SOAR advocates seek signatures to make November ballot as deadline looms

by Chris O’Neal

It’s a windy day at the Downtown Ventura farmers market, but the weather isn’t stopping several volunteers from collecting signatures for various causes. Of the many, a petition to renew the SOAR Initiative through 2050 is fast approaching a deadline.

SOAR, Save Open-Space and Agricultural Resources, and its advocates need 6,500 signatures in the city of Ventura, and 20,000 countywide, to qualify for the November ballot. Collected thus far in Ventura, according to Ventura County Supervisor Steve Bennett, District 1, the total is just over 6,000, but to be “safe,” as Bennett puts it, 9,500 signatures will be needed in the city and 30,000 in the county to account for invalid signatures. The ultimate goal is to collect 84,000 signatures to get in on the ballot for eight cities and the county for unincorporated areas.

Proponents have until Monday, March 21, to submit signatures for processing in order to legally guarantee a spot on the November ballot if enough signatures are confirmed; after that date, there is no guarantee.

“Every day after [March 21] we increase the risk that they would say that they couldn’t get them processed in time,” said Bennett, co-author of SOAR. “So your first priority is that you have the right number of signatures, and the second is to get them in when you have a guarantee that they’ll be processed in time to qualify for the November ballot.”

In order to do this, Bennett says that an app has been developed showing volunteers the number of registered voters in their area so that door-to-door signature gathering can take place. This is in addition to traditional canvassing happening across the county.

Signatures, however, aren’t the only hurdle to overcome on this November’s ballot. Filed recently was a competing initiative, deemed SUSTAIN VC “Stop Sprawl with Sustainable Agriculture,” that would loosen current restrictions created by SOAR that require voter approval for any development in regulated areas. Also, should the renewal of SOAR pass, land use restrictions would be extended through 2050; SUSTAIN VC extends through 2036.

Key proponents of the alternative, who filed a notice of intent to circulate a petition on Friday, Feb. 19, are heavy hitters in the county’s agricultural industry, including Phil McGrath, owner of McGrath Family Farms, and Patty Waters of Moorpark and John Lamb of Somis, both members of the Ventura County Coalition of Labor, Agriculture and Business, as well as several members of the agriculture community.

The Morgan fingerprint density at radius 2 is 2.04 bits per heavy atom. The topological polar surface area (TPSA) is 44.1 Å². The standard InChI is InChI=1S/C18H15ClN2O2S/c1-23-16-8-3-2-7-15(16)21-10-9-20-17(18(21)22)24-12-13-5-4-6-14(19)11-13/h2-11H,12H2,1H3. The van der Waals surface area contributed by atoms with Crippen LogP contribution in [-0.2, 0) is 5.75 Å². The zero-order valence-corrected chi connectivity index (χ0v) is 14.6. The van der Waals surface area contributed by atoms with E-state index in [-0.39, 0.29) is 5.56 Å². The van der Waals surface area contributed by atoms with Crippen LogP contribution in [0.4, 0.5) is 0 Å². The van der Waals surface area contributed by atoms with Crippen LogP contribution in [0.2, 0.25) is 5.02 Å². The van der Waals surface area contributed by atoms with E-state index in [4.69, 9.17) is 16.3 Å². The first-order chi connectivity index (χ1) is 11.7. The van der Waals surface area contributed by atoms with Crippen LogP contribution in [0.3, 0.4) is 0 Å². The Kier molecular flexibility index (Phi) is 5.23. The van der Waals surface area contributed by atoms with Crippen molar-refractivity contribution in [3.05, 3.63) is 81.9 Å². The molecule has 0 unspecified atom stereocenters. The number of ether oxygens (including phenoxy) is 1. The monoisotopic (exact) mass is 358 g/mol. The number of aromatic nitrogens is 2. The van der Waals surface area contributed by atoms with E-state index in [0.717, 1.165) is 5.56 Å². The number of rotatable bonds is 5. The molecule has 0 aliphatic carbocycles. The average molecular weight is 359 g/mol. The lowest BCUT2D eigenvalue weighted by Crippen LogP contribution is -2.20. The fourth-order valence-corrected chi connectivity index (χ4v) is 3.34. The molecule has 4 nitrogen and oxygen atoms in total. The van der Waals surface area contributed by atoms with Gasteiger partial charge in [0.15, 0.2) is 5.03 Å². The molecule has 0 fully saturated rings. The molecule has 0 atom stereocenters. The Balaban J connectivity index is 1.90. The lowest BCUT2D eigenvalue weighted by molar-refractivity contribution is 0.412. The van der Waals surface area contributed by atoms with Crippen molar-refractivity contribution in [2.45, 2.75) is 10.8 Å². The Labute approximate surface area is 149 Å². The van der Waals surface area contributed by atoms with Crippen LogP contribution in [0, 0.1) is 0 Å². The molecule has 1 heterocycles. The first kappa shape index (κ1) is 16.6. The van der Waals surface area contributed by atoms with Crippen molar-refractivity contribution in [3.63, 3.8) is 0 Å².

SUSTAIN VC would require no voter approval to designate less than 225 acres of countywide land for processing locally grown foods, rezone certain farmlands for creation of housing and rezone agricultural properties next to schools to reduce conflict between schools and agricultural uses; over 225 acres would require voter approval. The current SOAR and renewal SOAR measures require voter approval for land use projects other than farming.

SUSTAIN would also promote construction of farmworker housing, water infrastructure and more. Proponents say that SOAR protected agricultural land but not the businesses that make use of it.

Lynn Gray Jensen, executive director of the Ventura County COLAB, says that for seven months, negotiations between SOAR proponents and members of an Ag Working Group were held to try and receive “simple supportive language addressing agriculture in our County General Plan,” but talks were cut short with only a few language changes to the initiative.

“The initiative is not what farmers need to stay economically viable with the unprecedented challenges facing Ventura County,” wrote Jensen in an email. “SOAR takes farmers for granted, tying their hands for 34 years. We hope the voters will see our proposal as a common sense measure to preserve quality of life here in the County we all love.”

Phil McGrath, owner of McGrath Family Farms in Camarillo, echoes Jensen’s sentiment, adding that SUSTAIN would address water issues created by prolonged drought.

“If this drought continues, all the SOARs in the world won’t save us,” wrote McGrath in an email. “We are trying to offer a solution to keep farming viable.”

Supervisor Bennett says that the SOAR renewal would address many of the concerns.

“We do have more language supporting farmworker housing, language for small amount of food processing hubs and usage of agricultural land,” said Bennett. “The competing SOAR initiative is crafted and funded by the same people who opposed SOAR in 1998 and I think voters realize what kind of things they’re going to do different than ours.”

Since SOAR passed in 1998, there have been 11 votes on development of projects in agricultural land, with six approved by voters.

Currently, the Renew SOAR Campaign is seeking volunteers for signature gathering. For more information, call 421-9230 or visit